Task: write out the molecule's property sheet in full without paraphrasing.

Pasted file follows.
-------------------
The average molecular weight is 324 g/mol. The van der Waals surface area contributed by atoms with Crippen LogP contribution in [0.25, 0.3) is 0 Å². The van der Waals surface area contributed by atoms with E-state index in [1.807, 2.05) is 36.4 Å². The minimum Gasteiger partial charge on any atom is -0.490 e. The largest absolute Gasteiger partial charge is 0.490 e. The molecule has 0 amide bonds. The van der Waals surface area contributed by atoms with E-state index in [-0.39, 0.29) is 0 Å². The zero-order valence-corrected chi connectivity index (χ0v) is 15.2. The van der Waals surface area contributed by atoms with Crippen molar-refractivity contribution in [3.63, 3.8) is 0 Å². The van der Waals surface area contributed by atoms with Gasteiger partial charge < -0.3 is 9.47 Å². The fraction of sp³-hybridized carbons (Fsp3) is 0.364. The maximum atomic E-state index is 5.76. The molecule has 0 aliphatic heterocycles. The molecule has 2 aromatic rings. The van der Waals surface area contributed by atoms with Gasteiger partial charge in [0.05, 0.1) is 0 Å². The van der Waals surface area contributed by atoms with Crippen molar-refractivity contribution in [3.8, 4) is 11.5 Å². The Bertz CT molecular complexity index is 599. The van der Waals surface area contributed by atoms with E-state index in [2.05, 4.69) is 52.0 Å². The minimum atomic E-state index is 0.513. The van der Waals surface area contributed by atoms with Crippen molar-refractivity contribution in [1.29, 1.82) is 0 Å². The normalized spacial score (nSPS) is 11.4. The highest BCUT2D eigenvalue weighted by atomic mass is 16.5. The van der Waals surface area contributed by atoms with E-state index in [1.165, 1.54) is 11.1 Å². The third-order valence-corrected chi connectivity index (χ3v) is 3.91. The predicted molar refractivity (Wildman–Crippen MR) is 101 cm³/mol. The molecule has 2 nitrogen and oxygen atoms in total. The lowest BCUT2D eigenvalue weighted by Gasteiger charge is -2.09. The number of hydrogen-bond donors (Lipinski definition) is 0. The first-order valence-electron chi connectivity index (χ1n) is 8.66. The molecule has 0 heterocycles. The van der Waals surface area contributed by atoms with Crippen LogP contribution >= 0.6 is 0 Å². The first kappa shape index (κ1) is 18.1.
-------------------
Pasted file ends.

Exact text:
The average molecular weight is 324 g/mol. The van der Waals surface area contributed by atoms with Crippen LogP contribution in [0.25, 0.3) is 0 Å². The van der Waals surface area contributed by atoms with E-state index in [1.807, 2.05) is 36.4 Å². The minimum Gasteiger partial charge on any atom is -0.490 e. The largest absolute Gasteiger partial charge is 0.490 e. The molecule has 0 amide bonds. The van der Waals surface area contributed by atoms with E-state index in [-0.39, 0.29) is 0 Å². The zero-order valence-corrected chi connectivity index (χ0v) is 15.2. The van der Waals surface area contributed by atoms with Crippen molar-refractivity contribution in [3.63, 3.8) is 0 Å². The van der Waals surface area contributed by atoms with Gasteiger partial charge < -0.3 is 9.47 Å². The fraction of sp³-hybridized carbons (Fsp3) is 0.364. The maximum atomic E-state index is 5.76. The molecule has 0 aliphatic heterocycles. The molecule has 2 aromatic rings. The van der Waals surface area contributed by atoms with Gasteiger partial charge in [0.05, 0.1) is 0 Å². The van der Waals surface area contributed by atoms with Crippen molar-refractivity contribution in [3.8, 4) is 11.5 Å². The Bertz CT molecular complexity index is 599. The van der Waals surface area contributed by atoms with E-state index in [2.05, 4.69) is 52.0 Å². The minimum atomic E-state index is 0.513. The van der Waals surface area contributed by atoms with Crippen molar-refractivity contribution in [1.29, 1.82) is 0 Å². The normalized spacial score (nSPS) is 11.4. The highest BCUT2D eigenvalue weighted by atomic mass is 16.5. The van der Waals surface area contributed by atoms with E-state index in [1.165, 1.54) is 11.1 Å². The third-order valence-corrected chi connectivity index (χ3v) is 3.91. The predicted molar refractivity (Wildman–Crippen MR) is 101 cm³/mol. The molecule has 2 nitrogen and oxygen atoms in total. The lowest BCUT2D eigenvalue weighted by Gasteiger charge is -2.09. The number of hydrogen-bond donors (Lipinski definition) is 0. The first-order valence-electron chi connectivity index (χ1n) is 8.66. The molecule has 0 heterocycles. The van der Waals surface area contributed by atoms with Crippen LogP contribution >= 0.6 is 0 Å². The first kappa shape index (κ1) is 18.1.